United States District Court Southern District of Texas o ENTERED IN THE UNITED STATES DISTRICT COURT FOR THE SOUTHERN DISTRICT OF TEXAS LAREDO DIVISION § § § § v. § ALFRED SANTIAGO and GREG ABBOTT, § § Defendants. March 09, 2018 David J. Bradley, Clerk RAUL ROBERT GUTIERREZ, Plaintiff, NO. 5:14-cv-49 MEMORANDUM AND ORDER Pending before the Court is Defendant Greg Abbott’s Motion to Dismiss (Dkt. 8). Plaintiff has responded to the motion (Dkt. 9) and Defendant has filed a reply (Dkt. 10). BACKGROUND Plaintiff Raul Gutierrez is a citizen and resident of Mexico. Defendant Alfred Santiago is a sergeant in the Law Enforcement Division of the Texas Office of the Attorney General. At the relevant times, Defendant Greg Abbott was the Attorney General of Texas, and the official charged with the management of the Law Enforcement Division of the Texas Office of the Attorney General. Plaintiff alleges that on February 7, 2014 he was legally transporting $20,100 and 2,500 pesos from Mexico to the United States. 1 Plaintiff alleges that the money represented proceeds from a jewelry store in Mexico, and that he was paid to transport 1 All factual allegations are derived from Plaintiff’s May 9, 2014 Amended Complaint (Dkt. 7). 1 o and deposit the money into a bank account in the United States. Plaintiff cleared customs inspection at the border, but was later detained by Defendant Santiago. Defendant Santiago alleged that Plaintiff was illegally transporting money without a license in violation of state law. Defendant Santiago seized the money and Plaintiff was taken into custody. Plaintiff was arraigned at the Webb County Law Enforcement Center, but was later released by Immigration and Customs Enforcement, who stated “that they could not determine that he had violated any law.” (Dkt. 7 at ¶¶12-13). However, the seized moneys were not returned to Plaintiff, and on March 7, 2014 the State of Texas brought forfeiture proceedings against the seized money in the 49th District Court of Texas. On March 16, 2014, Plaintiff brought this action in Texas state court, which Defendant Abbott removed to federal court on April 17, 2014. 42 U.S.C. Plaintiff’s first cause of action is pursuant to Santiago 1983, violated and alleges his that his constitutional detention rights. by Defendant Specifically, Plaintiff alleges malicious prosecution, illegal seizure of his money, false arrest, and false imprisonment. (Dkt. 7 at ¶¶22-27). Plaintiff alleges that Defendant Abbott’s policies and training procedures with respect to the enforcement of state transporting laws caused the constitutional deprivation. at ¶26). money (Dkt. 7 Plaintiff seeks both money damages and various forms of injunctive relief. Plaintiff further seeks a declaratory judgment 2 o that he is not covered by the definitions set forth in Texas Finance Code § 151.302(b)(1) and (2). On May 23, 2014, Defendant Abbott filed a motion to dismiss pursuant to Federal Rule of Civil Procedure 12(b)(6) and 12(c). Defendant Abbott claims 1) that he is entitled to qualified immunity, 2) that Plaintiff has failed to state a claim for relief under 42 U.S.C. § 1983, 3) that injunctive relief for Plaintiff’s 42 U.S.C. § 1983 claim is barred by sovereign immunity, and 4) that Plaintiff has failed to state a claim under the Texas Declaratory Judgments Act. On July 31, 2014, this Court stayed the federal action pending resolution of the state forfeiture claim in order to avoid the possibility of conflicting orders in this and the state forfeiture actions. The State has now filed a motion for nonsuit, and the state forfeiture case has been dismissed with prejudice. 2014-CVK-441D1). (See Accordingly, the Court now turns to Defendant’s motion to dismiss. 2 Analysis In deciding a Rule 12(b)(6) motion to dismiss, the Court limits itself to the contents of the pleadings, accepting as true all well-plead facts and viewing them in the light most favorable 2 Defendant Abbott spends much of the thirty-six pages of his opening brief suggesting, but not moving for, Rule 11 sanctions against the Plaintiff. The Court declines to consider sanctions in this case. 3 o to the plaintiffs.3 Brand Coupon Network, L.L.C. v. Catalina Mktg. Corp., 748 F.3d 631, 634–35 (5th Cir. 2014). is inapplicable to legal conclusions. S.Ct. 1937, 1949 (2009). However, this tenet See Ashcroft v. Iqbal, 129 The Court is “not bound to accept as true a legal conclusion couched as a factual allegation.” I. Id. at 1950. Section 1983 Claim 42 U.S.C. § 1983 creates a private cause of action allowing recovery from government officials who, acting under color of law, deprive a United States citizen of “any rights, privileges, or immunities secured by the Constitution.” Section 1983 claims may be brought against an official in either their individual or official capacity. (5th Cir. 2009). See Goodman v. Harris Cty., 571 F.3d 388, 395 Plaintiff brings claims against Defendant Abbott in both his individual and official capacity. a. Individual Capacity Plaintiff claims that Defendant Abbott, in his individual capacity, implemented policies or failed to implement policies or training causing the complained of constitutional harms. Abbott claims officials qualified acting within immunity, their which “shields discretionary Defendant government authority from liability when their conduct does not violate clearly established 3 A motion to dismiss based on qualified immunity is generally evaluated under Rule 12(b)(6). Prison Legal News v. Livingston, 2010 WL 1610109, at *2 (S.D. Tex. 2010) (citing Collins v. Ainsworth, 382 F.3d 529, 536 (5th Cir.2004)). “A plaintiff seeking to overcome” a defense of immunity to suit “must plead specific facts that ... allow the court to draw the reasonable inference that...defeat[s]” the defense. Backe v. LeBlanc, 691 F.3d 645, 648 (5th Cir. 2012). 4 o statutory or constitutional law of which a reasonable person would have known.” Goodman, 571 F.3d at 395. Before determining whether Defendant Abbott is entitled to immunity, the Court must first determine whether the Plaintiff has successfully pleaded a claim under Section 1983. See id. (holding that “qualified immunity is only applicable as a protective shield once a plaintiff has made out a claim against an official acting in his individual capacity”). As a general rule, in a Section 1983 suit a supervisor may not be held accountable for the actions caused by a subordinate under a theory of vicarious liability or respondent superior. See, e.g., Thompkins v. Belt, 828 F.2d 298, 303–04 (5th Cir. 1987). However, “a supervisory official may be held liable . . . if (1) he affirmatively participates in the acts that cause the constitutional deprivation, or (2) he implements unconstitutional policies that causally result in the constitutional Porter v. Epps, 659 F.3d 440, 446 (5th Cir. 2011). not allege that Defendant involvement in the injury. Abbott implemented certain Abbott had injury.” Plaintiff does personal affirmative Rather, he alleges 1) that Defendant official policies, resulting in constitutional injury or, alternatively, 2) that Defendant Abbott failed to implement policies or failed to train his employees, resulting in constitutional injury. 5 (Dkt. 7 at ¶¶26-27). o i. Official Policy “Supervisory liability may . . . exist without overt personal participation in the offensive act if supervisory officials implement a policy so deficient that the policy itself is a repudiation of constitutional rights and is the moving force of the constitutional violation.” Cozzo v. Tangipahoa Par. Council-- President Gov't, 279 F.3d 273, 289 (5th Cir. 2002). Plaintiff has cited a number of policies allegedly implemented by Defendant Abbott as being causes of constitutional injury. Plaintiff alleges that Defendant Abbott stationed employees at the International Bridge in Laredo, Texas to “illegally accost law abiding Mexican nationals.” (Dkt. 7 at ¶18). Plaintiff cites no evidence of additional incidents where a Mexican national was falsely prosecuted at the border. Plaintiff further fails to allege any directive or statement by Defendant Abbott that his officers were to “accost” Mexican nationals. Accordingly, Plaintiff fails to establish that there is an official policy of accosting Mexican nationals. See Thompkins, 828 F.2d at 305 (concluding “that [Defendant] cannot be held liable on the theory that he implemented an unconstitutional policy when the record below indicates no more than that the system may have failed in the one particular instance”); Johnson v. Moore, 958 F.2d 92, 94 (5th Cir. 1992)(holding that establishing an official policy requires a “policy statement, ordinance, regulation, or decision that is 6 o officially adopted”). Plaintiff’s statement that officers were posted to “illegally accost law abiding Mexican nationals” is a conclusory statement not entitled to an assumption of truth. Iqbal, 129 S.Ct. at 1949. See What is left of these allegations, then, is that Defendant Abbott stationed law enforcement officers at the border between Texas and Mexico. The law at question in this case specifically involves the transportation of money from Mexico into the United States. The Court cannot conceive that a state placing a law enforcement officer at the point where a law must be enforced is a “repudiation of constitutional rights.” Cozzo, 279 F.3d at 289. Plaintiff next alleges that Defendant Abbott implemented “policies and procedures that cause his employees . . . to file completely unwarranted and false criminal charges.” ¶19). (Dkt. 7 at Again, Plaintiff has not named with any specificity a “policy statement, ordinance, regulation, or decision that is officially unlawful adopted” by prosecutions. Defendant Johnson, Abbott 958 which F.2d at leads to such 94. Further, Plaintiff has established no “persistent, widespread practice” that would indicate a policy of “unwarranted or false criminal charges.” Id. Once again, this allegation is a bare statement of legal conclusions, and does not make out a plausible Section 1983 claim. Finally, Plaintiff alleges that Defendant Abbott enacted a series of policies designed to increase the cost of litigation. 7 o (Dkt. 7 at ¶21). Specifically, Plaintiff alleges that Defendant Abbott enacted a policy by which employees were to refuse to waive service in Section 1983 claims. Once again, Plaintiff fails to point to an official promulgation of the policy, or to more than one example of a refusal to waive service, and so has failed to properly allege an official policy. Johnson, 958 F.2d at 94. Further, to support supervisory liability, the policy cited must be causally linked to the complained of constitutional injury. See Bennett v. City of Slidell, 728 F.2d 762, 767 (5th Cir. 1984). Even if Plaintiff is correct in this allegation, the increased cost of litigation is causally unrelated to his claim of malicious prosecution and unlawful arrest. Plaintiff has failed make out a proper Section 1983 claim on the basis of official policies enacted by Defendant Abbott. ii. Failure to Train and Failure to Implement Policies A supervisor may also be liable where he 1) failed to train the subordinate official or implement certain policies; 2) a causal link exists between the failure to train or the unimplemented policies and the violation of the plaintiff's rights; and 3) the failure to train or failure to implement policies amounts to deliberate indifference. See, e.g, Goodman, 571 F.3d at 395. Plaintiff makes several accusations that Defendant Abbott failed to train his employees or failed to implement adequate policies. However, Plaintiff cannot show that Defendant Abbott 8 o acted with deliberate indifference. The Fifth Circuit has laid out the standard for deliberate indifference in some detail: Deliberate indifference is a stringent standard of fault, requiring proof that a municipal actor disregarded a known or obvious consequence of his action. For an official to act with deliberate indifference, the official must both be aware of facts from which the inference could be drawn that a substantial risk of serious harm exists, and he must also draw the inference. Deliberate indifference requires a showing of more than negligence or even gross negligence. Actions and decisions by officials that are merely inept, erroneous, ineffective, or negligent do not amount to deliberate indifference and do not divest officials of qualified immunity. To satisfy the deliberate indifference prong, a plaintiff usually must demonstrate a pattern of violations and that the inadequacy of the training is obvious and obviously likely to result in a constitutional violation. Estate of Davis ex rel. McCully v. City of N. Richland Hills, 406 F.3d 375, 381–82 (5th Cir. 2005) (cleaned up). Plaintiff alleges that Defendant Abbott failed to train officers on the “the laws,” including the sections of the Texas Finance Code at issue in this case. As support for Defendant Abbott’s failure to train his employees properly on legal matters, Plaintiff cites a completely separate and unrelated case in which Plaintiff alleges that the Office of the Attorney General improperly placed a lien on a bank account for unpaid child support. (Dkt. 7 at ¶16.) To establish deliberate indifference, “the plaintiff must generally demonstrate at least a pattern of similar violations.” Thompson v. Upshur Cty., TX, 245 F.3d 447, 459 (5th Cir. 2001)(emphasis added); McCully, 406 F.3d at 383 9 o (showing a pattern of violations “require[s] that the prior acts be fairly similar to what ultimately transpired”)(emphasis added). Plaintiff has cited only his own arrest, and an dissimilar alleged violation regarding child support. unrelated, Accordingly, Plaintiff has failed to show a pattern of violations that can create an inference of deliberate indifference with respect to training of employees. Plaintiff further alleges that Defendant Abbott failed to enact a policy by which he would review the merits of forfeiture proceedings. Once again, Plaintiff has failed to establish a pattern of harms related to Defendant Abbott not reviewing the merits of prosecutions. See Thompson, 245 F.3d at 459. At most, he alleges that in this case, Defendant Abbott’s lack of review led to constitutional harm. This is insufficient. Without some sort of pattern of issues, “the inadequacy of the [supervision] is [not] obvious [or] violation.” obviously likely to result McCully, 406 F.3d at 383. in a constitutional Accordingly, Plaintiff has not shown that Defendant Abbott acted with deliberate indifference with respect to reviewing the actions of his employees. Plaintiff in each case has failed to establish that Defendant Abbott acted with deliberate indifference. It is not necessary to analyze the other elements of supervisory liability. 571 F.3d at 396. See Goodman, Because, as explained above, Plaintiff has also failed to show that Defendant Abbott enacted unconstitutional 10 o policies that resulted in constitutional harm, Plaintiff has failed to make out a Section 1983 claim against Defendant Abbott in his individual capacity. Because “qualified immunity is only applicable as a protective shield once a plaintiff has made out a claim against an official acting in his individual capacity,” the Court does not reach the remaining elements of Defendant Abbott’s claim of qualified immunity. See id. b. Official Capacity Plaintiff also alleges several claims against Defendant Abbott in his official capacity as the Attorney General of Texas. Plaintiff seeks an injunction requiring training on the Texas Finance Code and an injunction requiring that the Office of the Attorney General designate an individual with authority to waive service and accept service on behalf of any employee of the Office. (Dkt. 7 at ¶30-31.) A suit against a state official acting in his capacity is akin to a suit against the state itself. Hafer v. Melo, 112 S.Ct. 358 (1991). official See,e.g., Generally, such suits are barred by sovereign immunity under the Eleventh Amendment, unless the state has waived, or Congress has abrogated, the immunity. See,e.g., Olivier v. Univ. of Texas Sys., 988 F.2d 1209 (5th Cir. 1993). However, where a Plaintiff’s claim alleges a continuing violation of the constitution, and where he seeks prospective declaratory or injunctive relief, sovereign immunity does not 11 o apply. See Aguilar v. Texas Dep't of Criminal Justice, 160 F.3d 1052, 1054 (5th Cir. 1998)(citing Ex Parte Young, 28 S.Ct. 441 (1908)). Plaintiff meets both requirements of the Ex Parte Young exception. First, he alleges an ongoing violation of the federal constitution. Specifically, he alleges that the Texas Attorney General currently has insufficient training on certain laws and that the Texas Attorney General currently has no policy requiring waiver of service, both of which he claims leads to constitutional harm. Second, Plaintiff seeks prospective relief in the form of injunctions regarding training and service of process. Accordingly, Plaintiff’s claims fall within the Ex Parte Young exception and sovereign immunity does not bar his claims against Defendant in his official capacity. These claims, however, can go no farther. For similar reasons to the claims against Defendant Abbott in his individual capacity, Plaintiff fails to make out a plausible claim under Section 1983. With respect to the claim that Defendant Abbott has failed to train his employees, the Court has already explained that Plaintiff has failed to show a sufficient pattern of violations that would indicate that Defendant Abbott was indifferent to the obvious likelihood of a constitutional violation. For the same reason, Plaintiff has failed to show that the Attorney General, in his official capacity, must have been 12 deliberately indifferent. o McCully, 406 F.3d at 383. Court to enter the There are therefore no grounds for the requested injunction requiring additional training. Plaintiff has also failed to state a claim with respect to his complaints regarding service of process of employees of the Office. Plaintiff has provided no authority, and the Court has found no authority, for the proposition that a refusal to waive service implicates a constitutional constitutional right right. Plaintiff is It seeking is to unclear what vindicate here. Moreover, even if the nature of the constitutional harm was clear, Plaintiff has once again alleged no pattern of violations that would that would indicate the Office acted with deliberate indifference towards obvious harm caused by these policies. See McCully, 406 F.3d at 383. Accordingly, Plaintiff has failed to state a claim for relief against Defendant Abbott in his official capacity. II. Texas Declaratory Judgment Act Finally, Plaintiff requests a declaratory judgment pursuant to the Texas Declaratory Judgment Act that he “does not fit the definition set forth in Texas Finance Code Section 151.302(b)(1) and (2).” (Dkt. 7 at 33). Defendant Abbott moves to dismiss this claim, arguing that Plaintiff has not established a justiciable controversy. 13 o The Texas Declaratory Judgment Act is a procedural mechanism and is inapplicable in federal court. See, e.g., Utica Lloyd's v. Mitchell, 138 F.3d 208, 210 (5th Cir. 1998). However, because the action was removed from state court, the action can be construed by the Court as having been brought Declaratory Judgment Act (“FDJA”). pursuant to the federal Miller v. CitiMortgage, Inc., 970 F. Supp. 2d 568, 591 (N.D. Tex. 2013). The FDJA allows a federal court to declare the rights and legal relations of an interested party. 28 U.S.C. §§ 2201–2202. A declaratory judgment, like other forms of equitable relief, should be granted only as a matter of judicial discretion, exercised in the public interest. Brillhart v. Excess Insurance Co. of America, 62 S.Ct. 1173, 1176 (1942). “Especially where governmental action is involved, courts should not intervene unless the need for equitable relief is clear, not remote or speculative.” Eccles v. Peoples Bank of Lakewood Vill., Cal., 68 S. Ct. 641, 644 (1948). In order to receive relief, Plaintiff must demonstrate either continuing harm or a real and immediate threat of immediate injury in the future; past exposure to illegal conduct does not itself show a present case or controversy regarding injunctive relief if unaccompanied by any continuing, present adverse effects. Burks v. Price, 2015 WL 3622684, at *11 (E.D. Tex. June 10, 2015) (citing Society of Separationists, Inc. v. Herman, 959 F.2d 1283, 1285 (5th Cir.1992)). Defendant has argued that Plaintiff has shown only one 14 o instance of the application of the Texas Finance Code against him and that it is purely speculative that a similar issue will arise in the future. Plaintiff has not in fact been prosecuted under the section at issue. (Dkt. 7 at ¶13). Further, the instant application of the Texas Finance Code to the Plaintiff, which underlies this suit, was resolved when the State moved to non-suit the forfeiture action. While there might be some risk that the statute would be applied against him again, that possibility does not seem “immediate.” Moreover, even if the threat of injury appeared more immediate, the Court would be reluctant to exercise its discretion over declaratory judgments in this case. 1287. See Herman, 959 F.2d at This Court is instructed to be cautious when interfering with a state’s good faith application of its criminal laws. Abbott Laboratories v. Gardner, 87 S.Ct. 1507 (1967). See Plaintiff has the right and ability to defend himself or his property against enforcement of the Texas Finance Code in state court. In fact, he has successfully defended himself in the instant case. The state forfeiture proceeding has been dismissed, and it is the Court’s understanding that the money at issue here will be returned to him. Given that considering there that are the adequate chance of remedies further in harm state is court not and “clear,” Herman, 959 F.2d at 1287, Plaintiff has not met the “severe burden” 15 o needed to justify a federal court’s intervention in this case, Nichols v. Vance, 293 F. Supp. 680, 683 (S.D. Tex. 1968). The claim for declaratory relief is dismissed. Conclusion The Court therefore dismiss (Dkt. 8). GRANTS Defendant Abbott’s motion to The claims against Defendant Abbott in his individual capacity and official capacity, and Plaintiff’s claim seeking declaratory relief, are hereby DISMISSED. DONE at Laredo, Texas, this 8th day of March, 2018. ___________________________________ George P. Kazen Senior United States District Judge 16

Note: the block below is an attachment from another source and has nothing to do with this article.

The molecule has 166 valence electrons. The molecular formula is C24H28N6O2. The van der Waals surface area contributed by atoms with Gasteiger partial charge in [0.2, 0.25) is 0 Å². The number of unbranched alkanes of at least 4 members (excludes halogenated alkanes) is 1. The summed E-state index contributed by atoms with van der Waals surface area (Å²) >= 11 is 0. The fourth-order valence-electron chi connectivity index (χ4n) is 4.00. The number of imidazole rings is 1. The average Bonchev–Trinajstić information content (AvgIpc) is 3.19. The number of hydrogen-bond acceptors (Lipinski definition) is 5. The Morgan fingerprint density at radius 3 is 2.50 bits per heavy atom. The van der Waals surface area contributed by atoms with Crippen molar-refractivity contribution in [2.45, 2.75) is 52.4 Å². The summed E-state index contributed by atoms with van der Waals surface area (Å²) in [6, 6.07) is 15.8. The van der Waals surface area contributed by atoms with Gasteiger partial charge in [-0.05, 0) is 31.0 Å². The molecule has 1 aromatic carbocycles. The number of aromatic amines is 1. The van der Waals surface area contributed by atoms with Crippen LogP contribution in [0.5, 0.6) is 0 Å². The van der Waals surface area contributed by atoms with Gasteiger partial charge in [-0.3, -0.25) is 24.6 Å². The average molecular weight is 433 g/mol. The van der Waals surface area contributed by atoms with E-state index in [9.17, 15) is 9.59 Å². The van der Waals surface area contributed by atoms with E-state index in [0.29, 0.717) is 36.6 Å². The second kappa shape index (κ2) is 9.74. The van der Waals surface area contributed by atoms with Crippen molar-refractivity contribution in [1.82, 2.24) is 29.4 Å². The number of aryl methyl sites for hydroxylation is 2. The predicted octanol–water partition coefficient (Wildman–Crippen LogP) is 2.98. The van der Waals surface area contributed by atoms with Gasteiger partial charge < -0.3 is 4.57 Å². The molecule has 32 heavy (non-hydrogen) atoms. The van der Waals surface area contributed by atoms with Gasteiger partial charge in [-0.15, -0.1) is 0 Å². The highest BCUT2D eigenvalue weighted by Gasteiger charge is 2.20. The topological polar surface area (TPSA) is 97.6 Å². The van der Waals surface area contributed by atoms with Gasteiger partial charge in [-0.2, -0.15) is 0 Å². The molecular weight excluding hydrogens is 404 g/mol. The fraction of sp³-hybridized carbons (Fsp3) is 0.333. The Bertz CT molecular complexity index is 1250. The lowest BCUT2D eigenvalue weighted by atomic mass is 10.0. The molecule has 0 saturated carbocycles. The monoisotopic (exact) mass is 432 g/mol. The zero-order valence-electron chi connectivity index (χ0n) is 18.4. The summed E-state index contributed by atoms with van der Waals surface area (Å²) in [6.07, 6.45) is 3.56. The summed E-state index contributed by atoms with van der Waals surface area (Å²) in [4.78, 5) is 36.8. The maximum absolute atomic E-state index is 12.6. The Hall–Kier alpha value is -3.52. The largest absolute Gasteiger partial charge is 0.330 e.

Disclaimer: Justia Dockets & Filings provides public litigation records from the federal appellate and district courts. These filings and docket sheets should not be considered findings of fact or liability, nor do they necessarily reflect the view of Justia.

Why Is My Information Online?